The Rise of the Consultant

The nature of employment significantly changed with the Great Recession.  This change took place as businesses were forced to reduce their staffing levels in order to survive.  On the flip side, workers who lost their jobs were faced with the reality that once readily available jobs for the skilled and competent no longer existed.  So here we are four years later.  Are businesses and workers better or worse off with this new employment paradigm?

Business owners of small to mid-sized companies may find it difficult to find and adequately compensate professional to fill non-core functions.  Therefore, many businesses outsource non core business functions.  For example, in small to mid-sized companies, the legal and tax responsibilities rarely are full time positions.  Over the past few years accounting, finance, the CFO function, marketing and logistics have joined the ranks of outsourced professional positions.  Out sourcing enables the business owner to secure highly skilled individuals at an affordable price.  Further the business owner doesn’t have to worry about employment contracts or paying benefits to these independent contractors.

For the worker/professional, an independent contractor status has many advantages and benefits.  During the recession many professionals in their fifties found themselves downsized from the traditional employment world and found they had limited prospects for employment at a similar status and pay level they previously enjoyed.  For these “seasoned” professionals, working as a consultant at multiple companies gives them a level of flexibility and control they would not experience as an employee.  A consultant having multiple clients is not as exposed to corporate downsizing as losing one client of many is not as damaging as losing your one full time position.  Further, these seasoned professionals that  worked in large companies typically have desirable and marketable skills that are very valuable to small and mid-sized companies.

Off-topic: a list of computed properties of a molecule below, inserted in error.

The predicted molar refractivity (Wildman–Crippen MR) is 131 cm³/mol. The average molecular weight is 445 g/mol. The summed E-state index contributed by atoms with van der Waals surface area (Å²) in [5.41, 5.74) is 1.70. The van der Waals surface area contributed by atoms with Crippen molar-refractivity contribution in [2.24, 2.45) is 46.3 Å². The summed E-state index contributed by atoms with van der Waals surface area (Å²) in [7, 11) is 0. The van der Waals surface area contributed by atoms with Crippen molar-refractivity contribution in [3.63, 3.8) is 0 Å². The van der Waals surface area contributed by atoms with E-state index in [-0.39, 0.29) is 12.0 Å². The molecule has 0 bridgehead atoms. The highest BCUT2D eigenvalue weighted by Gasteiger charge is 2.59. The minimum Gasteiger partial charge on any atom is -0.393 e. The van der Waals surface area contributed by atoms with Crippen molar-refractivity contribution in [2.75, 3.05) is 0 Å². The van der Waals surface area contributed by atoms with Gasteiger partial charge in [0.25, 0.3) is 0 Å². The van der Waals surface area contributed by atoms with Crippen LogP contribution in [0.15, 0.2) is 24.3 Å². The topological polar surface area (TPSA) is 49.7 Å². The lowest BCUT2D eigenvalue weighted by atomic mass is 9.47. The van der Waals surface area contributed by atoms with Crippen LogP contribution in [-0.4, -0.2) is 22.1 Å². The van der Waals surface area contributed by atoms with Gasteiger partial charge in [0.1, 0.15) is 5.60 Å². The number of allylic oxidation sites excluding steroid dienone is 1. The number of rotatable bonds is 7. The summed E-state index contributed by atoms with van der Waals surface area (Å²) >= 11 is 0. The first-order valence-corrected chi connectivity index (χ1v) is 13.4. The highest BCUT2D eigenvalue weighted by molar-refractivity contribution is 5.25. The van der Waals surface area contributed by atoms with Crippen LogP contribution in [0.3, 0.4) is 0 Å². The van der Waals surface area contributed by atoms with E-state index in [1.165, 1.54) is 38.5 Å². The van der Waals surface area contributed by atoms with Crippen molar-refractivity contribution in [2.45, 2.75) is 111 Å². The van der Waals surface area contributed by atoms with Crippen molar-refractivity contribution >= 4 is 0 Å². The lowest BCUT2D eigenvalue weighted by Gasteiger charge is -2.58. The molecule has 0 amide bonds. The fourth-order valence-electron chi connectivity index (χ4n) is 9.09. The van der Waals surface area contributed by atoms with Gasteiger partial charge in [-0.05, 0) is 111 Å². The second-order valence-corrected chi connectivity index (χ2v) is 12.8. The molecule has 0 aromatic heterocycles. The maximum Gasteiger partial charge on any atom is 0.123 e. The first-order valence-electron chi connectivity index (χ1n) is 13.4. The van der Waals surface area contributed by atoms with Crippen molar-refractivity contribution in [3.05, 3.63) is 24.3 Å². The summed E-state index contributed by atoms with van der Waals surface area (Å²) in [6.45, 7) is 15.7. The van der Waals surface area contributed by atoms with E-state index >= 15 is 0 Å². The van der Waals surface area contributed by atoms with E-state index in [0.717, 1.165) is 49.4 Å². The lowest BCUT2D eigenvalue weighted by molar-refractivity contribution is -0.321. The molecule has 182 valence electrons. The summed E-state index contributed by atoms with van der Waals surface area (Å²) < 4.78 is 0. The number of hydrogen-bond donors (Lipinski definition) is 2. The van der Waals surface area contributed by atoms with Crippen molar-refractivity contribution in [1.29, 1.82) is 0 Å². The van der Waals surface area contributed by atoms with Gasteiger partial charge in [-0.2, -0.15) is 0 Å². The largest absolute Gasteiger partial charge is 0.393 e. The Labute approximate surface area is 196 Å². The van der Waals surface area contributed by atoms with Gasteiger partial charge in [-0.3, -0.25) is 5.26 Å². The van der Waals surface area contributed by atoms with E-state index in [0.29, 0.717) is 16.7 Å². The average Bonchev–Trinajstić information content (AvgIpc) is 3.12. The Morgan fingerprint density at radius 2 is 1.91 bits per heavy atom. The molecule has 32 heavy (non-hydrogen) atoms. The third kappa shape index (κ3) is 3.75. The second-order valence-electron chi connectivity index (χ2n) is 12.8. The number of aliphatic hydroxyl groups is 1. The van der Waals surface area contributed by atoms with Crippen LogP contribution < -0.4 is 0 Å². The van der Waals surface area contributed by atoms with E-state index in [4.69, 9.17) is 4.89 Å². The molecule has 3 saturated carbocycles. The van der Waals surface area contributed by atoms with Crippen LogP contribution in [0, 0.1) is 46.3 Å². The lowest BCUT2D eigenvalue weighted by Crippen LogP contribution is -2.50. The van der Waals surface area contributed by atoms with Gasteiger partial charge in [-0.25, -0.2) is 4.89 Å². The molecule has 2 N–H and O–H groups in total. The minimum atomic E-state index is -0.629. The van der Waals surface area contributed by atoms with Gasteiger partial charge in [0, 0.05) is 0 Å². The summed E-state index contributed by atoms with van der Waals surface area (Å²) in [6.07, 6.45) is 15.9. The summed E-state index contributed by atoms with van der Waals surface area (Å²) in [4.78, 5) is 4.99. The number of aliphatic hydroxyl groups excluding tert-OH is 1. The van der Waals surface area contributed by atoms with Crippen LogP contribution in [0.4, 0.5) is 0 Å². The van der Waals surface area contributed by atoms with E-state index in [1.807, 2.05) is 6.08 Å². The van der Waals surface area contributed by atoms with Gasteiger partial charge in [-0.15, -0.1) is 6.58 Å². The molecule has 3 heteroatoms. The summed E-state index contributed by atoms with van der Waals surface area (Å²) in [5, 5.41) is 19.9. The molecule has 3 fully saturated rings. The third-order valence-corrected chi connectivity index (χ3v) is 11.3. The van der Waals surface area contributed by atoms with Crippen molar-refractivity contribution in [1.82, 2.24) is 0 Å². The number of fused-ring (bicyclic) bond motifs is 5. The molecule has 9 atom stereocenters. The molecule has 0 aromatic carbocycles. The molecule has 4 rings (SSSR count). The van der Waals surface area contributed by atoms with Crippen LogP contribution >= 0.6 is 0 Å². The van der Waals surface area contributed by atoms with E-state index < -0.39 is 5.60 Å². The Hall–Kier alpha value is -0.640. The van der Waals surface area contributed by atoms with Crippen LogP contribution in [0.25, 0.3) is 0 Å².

The bottom line is for the right companies and the right professionals, the recession gave each group a push to attempt a new way of seeking professional talent that achieved flexibility and stability.

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